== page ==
Queen to appoint British PM at Balmoral, not Buckingham Palace

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Balmoral is where she spends her traditional summer vacation, and the new plans mean the next prime minister will be the one to make the 1,000-mile round trip, rather than the other way around.

“It’s a very important change because if the Queen could travel, she would,” said Craig Prescott, an expert in constitutional law and politics at Bangor University in Wales. “It’s an indication of her mobility issues, and a next step on that journey we’re about to take, where the Queen is doing less and less.”

Who she will meet has not yet been determined.

Following the announcement of Johnson’s resignation last month, the ruling Conservative Party is currently electing a new leader. The winner will be announced on Monday and will become the next British Prime Minister.

The party’s 200,000 or so members are currently voting between Liz Truss, the foreign secretary, and Rishi Sunak, the former finance minister – with Truss the clear favorite based on polls.

The winner will be the 15th British leader of Elizabeth’s government, with all others appointed to Buckingham Palace.

It is a dramatic, choreographed event in which the outgoing leader travels through central London to the palace, in a black government car flanked by a police column and followed by television news helicopters.

Once the outgoing leader has taken care of their resignation and left the Queen’s residence, the successor arrives in their own car and is formally asked by the Sovereign to form a government. (The constitutional monarch has no real political power, but this is one of their remaining “privileges.”)

It’s a formality, but an important moment that signals a new era for the country – a more low-key version of the pageantry and trappings surrounding the inauguration of US presidents.

As part of this ‘theatre of the British Constitution’, the soldiers on watch at Buckingham Palace do not greet the new Prime Minister when they enter the audience room, but only do so when they emerge after their first internal encounter with the sovereign, said Prescott.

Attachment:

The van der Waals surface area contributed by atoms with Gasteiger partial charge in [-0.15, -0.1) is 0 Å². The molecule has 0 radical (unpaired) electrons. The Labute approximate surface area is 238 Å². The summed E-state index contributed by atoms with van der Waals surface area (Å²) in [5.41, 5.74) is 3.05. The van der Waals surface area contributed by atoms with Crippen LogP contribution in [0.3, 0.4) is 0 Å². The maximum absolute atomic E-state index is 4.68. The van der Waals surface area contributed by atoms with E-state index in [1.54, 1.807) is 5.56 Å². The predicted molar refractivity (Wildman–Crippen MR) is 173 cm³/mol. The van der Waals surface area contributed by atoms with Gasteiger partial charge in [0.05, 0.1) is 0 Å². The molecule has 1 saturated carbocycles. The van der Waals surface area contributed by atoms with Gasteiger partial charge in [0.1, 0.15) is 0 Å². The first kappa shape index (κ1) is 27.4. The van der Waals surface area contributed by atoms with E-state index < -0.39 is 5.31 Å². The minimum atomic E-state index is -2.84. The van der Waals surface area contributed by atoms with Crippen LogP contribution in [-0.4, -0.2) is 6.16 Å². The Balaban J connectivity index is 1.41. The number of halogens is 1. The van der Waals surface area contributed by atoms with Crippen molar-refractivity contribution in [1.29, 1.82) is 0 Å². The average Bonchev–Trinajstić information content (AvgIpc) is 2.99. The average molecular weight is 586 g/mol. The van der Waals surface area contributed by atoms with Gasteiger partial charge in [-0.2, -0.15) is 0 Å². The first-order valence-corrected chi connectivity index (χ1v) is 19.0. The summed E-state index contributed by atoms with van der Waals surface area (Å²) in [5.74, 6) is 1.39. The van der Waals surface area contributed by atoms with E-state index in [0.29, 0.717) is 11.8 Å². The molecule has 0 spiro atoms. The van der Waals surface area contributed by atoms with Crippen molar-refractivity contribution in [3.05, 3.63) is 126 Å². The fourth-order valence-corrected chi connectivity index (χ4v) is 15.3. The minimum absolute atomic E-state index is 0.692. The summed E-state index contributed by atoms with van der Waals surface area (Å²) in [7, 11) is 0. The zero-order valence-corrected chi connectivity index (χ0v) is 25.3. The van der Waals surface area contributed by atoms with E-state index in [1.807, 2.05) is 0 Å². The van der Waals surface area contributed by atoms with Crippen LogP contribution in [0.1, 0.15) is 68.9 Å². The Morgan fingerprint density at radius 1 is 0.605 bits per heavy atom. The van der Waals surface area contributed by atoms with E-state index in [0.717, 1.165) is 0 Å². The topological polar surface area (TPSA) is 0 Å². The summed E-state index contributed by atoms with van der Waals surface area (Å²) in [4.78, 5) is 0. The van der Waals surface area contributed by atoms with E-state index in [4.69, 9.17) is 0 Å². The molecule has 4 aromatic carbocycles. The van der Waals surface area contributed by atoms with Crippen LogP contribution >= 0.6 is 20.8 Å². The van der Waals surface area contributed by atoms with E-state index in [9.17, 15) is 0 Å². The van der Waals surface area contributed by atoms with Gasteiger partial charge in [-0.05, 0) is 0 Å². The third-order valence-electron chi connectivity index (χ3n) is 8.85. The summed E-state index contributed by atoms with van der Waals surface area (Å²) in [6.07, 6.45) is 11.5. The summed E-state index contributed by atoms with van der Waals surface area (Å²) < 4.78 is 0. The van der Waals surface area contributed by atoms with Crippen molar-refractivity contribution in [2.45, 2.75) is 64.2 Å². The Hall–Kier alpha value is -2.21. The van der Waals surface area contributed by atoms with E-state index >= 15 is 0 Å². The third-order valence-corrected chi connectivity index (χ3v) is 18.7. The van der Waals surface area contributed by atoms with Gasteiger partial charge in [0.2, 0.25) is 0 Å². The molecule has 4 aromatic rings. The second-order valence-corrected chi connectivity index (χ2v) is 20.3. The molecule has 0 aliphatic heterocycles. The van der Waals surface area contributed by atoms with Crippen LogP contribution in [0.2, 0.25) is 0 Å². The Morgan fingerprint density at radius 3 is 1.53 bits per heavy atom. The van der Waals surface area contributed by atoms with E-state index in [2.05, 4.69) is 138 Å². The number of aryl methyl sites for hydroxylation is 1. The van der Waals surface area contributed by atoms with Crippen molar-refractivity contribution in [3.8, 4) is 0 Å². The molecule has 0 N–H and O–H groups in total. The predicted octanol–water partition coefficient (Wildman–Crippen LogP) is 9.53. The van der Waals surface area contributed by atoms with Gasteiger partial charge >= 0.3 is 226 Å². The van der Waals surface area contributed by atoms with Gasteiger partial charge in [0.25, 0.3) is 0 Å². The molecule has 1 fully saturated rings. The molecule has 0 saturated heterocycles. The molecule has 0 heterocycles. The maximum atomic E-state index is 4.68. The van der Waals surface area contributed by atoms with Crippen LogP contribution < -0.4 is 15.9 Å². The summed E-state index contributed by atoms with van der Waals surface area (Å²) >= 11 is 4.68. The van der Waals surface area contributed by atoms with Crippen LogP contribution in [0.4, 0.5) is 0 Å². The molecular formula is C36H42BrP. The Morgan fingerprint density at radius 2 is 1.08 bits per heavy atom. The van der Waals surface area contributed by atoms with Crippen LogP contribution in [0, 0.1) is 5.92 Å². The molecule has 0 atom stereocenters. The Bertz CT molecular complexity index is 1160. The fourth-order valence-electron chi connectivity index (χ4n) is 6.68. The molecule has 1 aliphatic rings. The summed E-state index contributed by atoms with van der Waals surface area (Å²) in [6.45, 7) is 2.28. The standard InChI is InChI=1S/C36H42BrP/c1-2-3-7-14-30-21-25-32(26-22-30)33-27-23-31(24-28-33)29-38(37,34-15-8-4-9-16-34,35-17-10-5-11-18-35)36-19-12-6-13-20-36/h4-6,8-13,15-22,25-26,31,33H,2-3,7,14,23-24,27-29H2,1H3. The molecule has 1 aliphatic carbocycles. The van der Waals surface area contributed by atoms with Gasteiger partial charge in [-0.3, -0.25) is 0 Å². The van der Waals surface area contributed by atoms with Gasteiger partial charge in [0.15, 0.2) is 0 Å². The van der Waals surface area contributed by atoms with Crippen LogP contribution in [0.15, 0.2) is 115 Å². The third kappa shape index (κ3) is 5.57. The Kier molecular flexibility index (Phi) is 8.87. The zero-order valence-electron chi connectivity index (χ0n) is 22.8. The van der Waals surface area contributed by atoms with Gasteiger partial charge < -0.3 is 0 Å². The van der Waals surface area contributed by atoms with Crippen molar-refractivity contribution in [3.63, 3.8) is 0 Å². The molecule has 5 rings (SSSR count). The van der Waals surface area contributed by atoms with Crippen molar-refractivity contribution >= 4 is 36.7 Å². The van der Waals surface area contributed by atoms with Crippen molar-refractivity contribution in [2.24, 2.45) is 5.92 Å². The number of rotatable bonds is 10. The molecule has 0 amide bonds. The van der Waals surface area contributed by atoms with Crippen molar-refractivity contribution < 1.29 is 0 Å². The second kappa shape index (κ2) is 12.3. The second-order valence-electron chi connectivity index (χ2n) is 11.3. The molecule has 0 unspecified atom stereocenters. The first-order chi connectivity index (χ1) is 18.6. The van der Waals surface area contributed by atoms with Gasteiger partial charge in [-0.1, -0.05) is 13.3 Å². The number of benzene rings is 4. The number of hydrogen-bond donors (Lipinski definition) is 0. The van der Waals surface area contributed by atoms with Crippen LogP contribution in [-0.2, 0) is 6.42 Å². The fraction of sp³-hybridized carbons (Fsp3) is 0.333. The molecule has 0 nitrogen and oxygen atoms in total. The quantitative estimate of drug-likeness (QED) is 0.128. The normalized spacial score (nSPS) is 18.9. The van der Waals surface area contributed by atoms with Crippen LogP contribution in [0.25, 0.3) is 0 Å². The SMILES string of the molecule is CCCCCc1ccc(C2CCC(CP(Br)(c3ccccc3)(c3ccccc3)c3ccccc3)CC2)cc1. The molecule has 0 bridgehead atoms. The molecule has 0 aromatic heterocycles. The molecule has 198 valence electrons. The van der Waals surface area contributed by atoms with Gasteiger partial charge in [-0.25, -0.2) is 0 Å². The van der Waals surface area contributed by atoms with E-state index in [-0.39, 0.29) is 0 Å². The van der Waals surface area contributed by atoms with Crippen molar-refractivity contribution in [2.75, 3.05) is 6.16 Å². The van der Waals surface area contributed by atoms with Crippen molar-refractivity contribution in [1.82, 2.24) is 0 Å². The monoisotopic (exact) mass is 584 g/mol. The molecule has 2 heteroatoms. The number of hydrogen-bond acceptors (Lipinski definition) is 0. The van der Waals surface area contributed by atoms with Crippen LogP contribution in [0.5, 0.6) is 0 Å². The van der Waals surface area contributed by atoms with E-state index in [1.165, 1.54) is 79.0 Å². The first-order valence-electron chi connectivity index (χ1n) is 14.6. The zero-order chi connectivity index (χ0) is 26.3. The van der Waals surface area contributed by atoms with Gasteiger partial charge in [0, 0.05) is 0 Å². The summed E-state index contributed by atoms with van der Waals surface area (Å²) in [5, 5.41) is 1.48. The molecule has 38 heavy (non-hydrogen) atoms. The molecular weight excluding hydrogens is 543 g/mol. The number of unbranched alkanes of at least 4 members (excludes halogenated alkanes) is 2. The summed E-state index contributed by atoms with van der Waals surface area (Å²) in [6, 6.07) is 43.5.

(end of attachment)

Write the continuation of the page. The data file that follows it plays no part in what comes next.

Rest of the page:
The newly anointed Prime Minister then travels directly to 10 Downing St., their new official office and residence, to deliver their maiden speech as the nation’s leader.

While the journey from Buckingham Palace takes only a few minutes, the journey from London to Balmoral takes half a day by road or rail, or over an hour by plane.

It is unclear how the media will cover the journey Johnson and his successor will take.

Image: BRITAIN POLITICS CONSERVATIVES
Leading frontrunner Liz Truss in Birmingham, England, last week.Geoff Caddick / AFP – Getty Images

The Queen’s 100% record in hosting the new leader at Buckingham Palace should be seen in the context of her understanding that royals must be present and active in the public’s imagination, Prescott said. “We have to be seen to be believed,” the Queen once famously said.

The Queen may decide to delegate this responsibility to her son and heir, Prince Charles, as she did this year with the state opening of parliament and some events during her platinum anniversary. But the announcement indicates that she plans to fill the role herself.

Although it will be a first for Elizabeth, some of her predecessors have appointed prime ministers outside the capital.

In 1868 Queen Victoria appointed Benjamin Disraeli to Osborne House, a then royal residence on the south coast of the Isle of Wight. In 1885 she appointed his successor, Lord Salisbury, the last prime minister of her life, in Balmoral itself.

Perhaps most notably, in 1908 King Edward VII appointed HH Asquith in a hotel room in the south of France. This had nothing to do with difficult circumstances, Prescott said, the king just didn’t want to interrupt his vacation.

CORRECTION (August 31, 2022, 9:30 a.m. ET): An earlier version of this article contained an erroneous statement when Disraeli was appointed prime minister. It was in 1868, not 1886.

The Valley Voice
The Valley Voicehttp://thevalleyvoice.org
Christopher Brito is a social media producer and trending writer for The Valley Voice, with a focus on sports and stories related to race and culture.

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